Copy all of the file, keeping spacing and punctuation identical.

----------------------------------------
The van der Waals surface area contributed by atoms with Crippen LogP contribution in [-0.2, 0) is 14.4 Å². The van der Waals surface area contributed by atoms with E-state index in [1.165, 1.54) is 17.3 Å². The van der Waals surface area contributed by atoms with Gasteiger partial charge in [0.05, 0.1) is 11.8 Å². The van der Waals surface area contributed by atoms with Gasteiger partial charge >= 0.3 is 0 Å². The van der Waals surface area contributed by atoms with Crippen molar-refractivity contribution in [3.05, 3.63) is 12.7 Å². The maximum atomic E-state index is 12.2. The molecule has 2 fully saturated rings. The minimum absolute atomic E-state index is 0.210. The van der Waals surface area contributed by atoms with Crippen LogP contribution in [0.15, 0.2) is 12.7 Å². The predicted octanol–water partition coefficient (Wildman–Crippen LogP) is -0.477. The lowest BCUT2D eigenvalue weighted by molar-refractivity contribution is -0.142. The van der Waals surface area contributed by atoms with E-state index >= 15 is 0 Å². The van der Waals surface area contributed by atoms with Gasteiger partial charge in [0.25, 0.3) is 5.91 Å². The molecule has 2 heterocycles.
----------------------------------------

The van der Waals surface area contributed by atoms with Crippen LogP contribution in [-0.2, 0) is 14.4 Å². The van der Waals surface area contributed by atoms with E-state index in [1.165, 1.54) is 17.3 Å². The van der Waals surface area contributed by atoms with Gasteiger partial charge in [0.05, 0.1) is 11.8 Å². The van der Waals surface area contributed by atoms with Gasteiger partial charge >= 0.3 is 0 Å². The van der Waals surface area contributed by atoms with Crippen molar-refractivity contribution in [3.05, 3.63) is 12.7 Å². The maximum atomic E-state index is 12.2. The molecule has 2 fully saturated rings. The minimum absolute atomic E-state index is 0.210. The van der Waals surface area contributed by atoms with Crippen LogP contribution in [0.15, 0.2) is 12.7 Å². The predicted octanol–water partition coefficient (Wildman–Crippen LogP) is -0.477. The lowest BCUT2D eigenvalue weighted by molar-refractivity contribution is -0.142. The van der Waals surface area contributed by atoms with E-state index >= 15 is 0 Å². The van der Waals surface area contributed by atoms with Gasteiger partial charge in [0.25, 0.3) is 5.91 Å². The molecule has 2 heterocycles.